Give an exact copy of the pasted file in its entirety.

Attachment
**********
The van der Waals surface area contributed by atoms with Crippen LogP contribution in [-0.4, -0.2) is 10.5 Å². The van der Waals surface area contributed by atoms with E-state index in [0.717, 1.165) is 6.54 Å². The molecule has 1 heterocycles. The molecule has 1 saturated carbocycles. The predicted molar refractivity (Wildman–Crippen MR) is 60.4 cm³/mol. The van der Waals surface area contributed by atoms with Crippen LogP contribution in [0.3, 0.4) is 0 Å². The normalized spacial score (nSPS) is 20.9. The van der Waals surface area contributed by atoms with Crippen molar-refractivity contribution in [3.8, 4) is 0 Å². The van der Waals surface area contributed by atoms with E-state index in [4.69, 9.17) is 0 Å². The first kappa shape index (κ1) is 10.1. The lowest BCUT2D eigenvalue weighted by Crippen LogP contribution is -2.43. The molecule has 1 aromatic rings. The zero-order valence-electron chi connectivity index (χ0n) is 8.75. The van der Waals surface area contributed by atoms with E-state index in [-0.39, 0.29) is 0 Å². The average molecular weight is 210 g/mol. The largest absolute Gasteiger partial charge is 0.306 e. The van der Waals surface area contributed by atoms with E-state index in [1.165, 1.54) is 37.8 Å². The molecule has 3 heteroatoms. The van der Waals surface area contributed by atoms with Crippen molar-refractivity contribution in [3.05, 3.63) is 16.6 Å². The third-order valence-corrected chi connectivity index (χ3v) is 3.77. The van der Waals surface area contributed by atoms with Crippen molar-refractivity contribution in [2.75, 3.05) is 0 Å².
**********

The van der Waals surface area contributed by atoms with Crippen LogP contribution in [-0.4, -0.2) is 10.5 Å². The van der Waals surface area contributed by atoms with E-state index in [0.717, 1.165) is 6.54 Å². The molecule has 1 heterocycles. The molecule has 1 saturated carbocycles. The predicted molar refractivity (Wildman–Crippen MR) is 60.4 cm³/mol. The van der Waals surface area contributed by atoms with Crippen LogP contribution in [0.3, 0.4) is 0 Å². The normalized spacial score (nSPS) is 20.9. The van der Waals surface area contributed by atoms with Crippen molar-refractivity contribution in [3.8, 4) is 0 Å². The van der Waals surface area contributed by atoms with E-state index in [4.69, 9.17) is 0 Å². The first kappa shape index (κ1) is 10.1. The lowest BCUT2D eigenvalue weighted by Crippen LogP contribution is -2.43. The molecule has 1 aromatic rings. The zero-order valence-electron chi connectivity index (χ0n) is 8.75. The van der Waals surface area contributed by atoms with E-state index in [-0.39, 0.29) is 0 Å². The average molecular weight is 210 g/mol. The largest absolute Gasteiger partial charge is 0.306 e. The van der Waals surface area contributed by atoms with E-state index in [1.165, 1.54) is 37.8 Å². The molecule has 3 heteroatoms. The van der Waals surface area contributed by atoms with Crippen molar-refractivity contribution in [3.05, 3.63) is 16.6 Å². The third-order valence-corrected chi connectivity index (χ3v) is 3.77. The van der Waals surface area contributed by atoms with Crippen molar-refractivity contribution in [2.75, 3.05) is 0 Å².